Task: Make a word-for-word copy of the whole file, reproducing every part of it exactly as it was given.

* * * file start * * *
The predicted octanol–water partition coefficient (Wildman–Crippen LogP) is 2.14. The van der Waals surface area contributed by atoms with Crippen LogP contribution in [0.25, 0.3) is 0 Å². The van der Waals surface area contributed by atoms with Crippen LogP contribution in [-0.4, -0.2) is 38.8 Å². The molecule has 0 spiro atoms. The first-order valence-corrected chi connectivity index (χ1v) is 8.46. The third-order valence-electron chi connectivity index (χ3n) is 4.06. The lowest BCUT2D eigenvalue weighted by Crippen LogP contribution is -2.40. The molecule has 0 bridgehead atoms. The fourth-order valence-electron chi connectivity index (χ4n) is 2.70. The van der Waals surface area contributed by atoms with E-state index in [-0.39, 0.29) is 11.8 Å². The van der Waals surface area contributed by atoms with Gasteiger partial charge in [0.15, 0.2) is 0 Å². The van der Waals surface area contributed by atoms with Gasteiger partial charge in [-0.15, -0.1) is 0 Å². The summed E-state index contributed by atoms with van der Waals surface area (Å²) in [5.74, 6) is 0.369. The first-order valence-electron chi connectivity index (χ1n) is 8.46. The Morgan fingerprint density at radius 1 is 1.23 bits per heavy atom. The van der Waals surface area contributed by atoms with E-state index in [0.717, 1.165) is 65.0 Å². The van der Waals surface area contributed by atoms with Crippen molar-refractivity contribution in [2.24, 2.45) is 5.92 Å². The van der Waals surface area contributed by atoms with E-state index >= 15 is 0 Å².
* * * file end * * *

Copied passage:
The predicted octanol–water partition coefficient (Wildman–Crippen LogP) is 2.14. The van der Waals surface area contributed by atoms with Crippen LogP contribution in [0.25, 0.3) is 0 Å². The van der Waals surface area contributed by atoms with Crippen LogP contribution in [-0.4, -0.2) is 38.8 Å². The molecule has 0 spiro atoms. The first-order valence-corrected chi connectivity index (χ1v) is 8.46. The third-order valence-electron chi connectivity index (χ3n) is 4.06. The lowest BCUT2D eigenvalue weighted by Crippen LogP contribution is -2.40. The molecule has 0 bridgehead atoms. The fourth-order valence-electron chi connectivity index (χ4n) is 2.70. The van der Waals surface area contributed by atoms with E-state index in [-0.39, 0.29) is 11.8 Å². The van der Waals surface area contributed by atoms with Gasteiger partial charge in [0.15, 0.2) is 0 Å². The van der Waals surface area contributed by atoms with Gasteiger partial charge in [-0.15, -0.1) is 0 Å². The summed E-state index contributed by atoms with van der Waals surface area (Å²) in [5.74, 6) is 0.369. The first-order valence-electron chi connectivity index (χ1n) is 8.46. The Morgan fingerprint density at radius 1 is 1.23 bits per heavy atom. The van der Waals surface area contributed by atoms with E-state index in [0.717, 1.165) is 65.0 Å². The van der Waals surface area contributed by atoms with Crippen molar-refractivity contribution in [2.24, 2.45) is 5.92 Å². The van der Waals surface area contributed by atoms with E-state index >= 15 is 0 Å².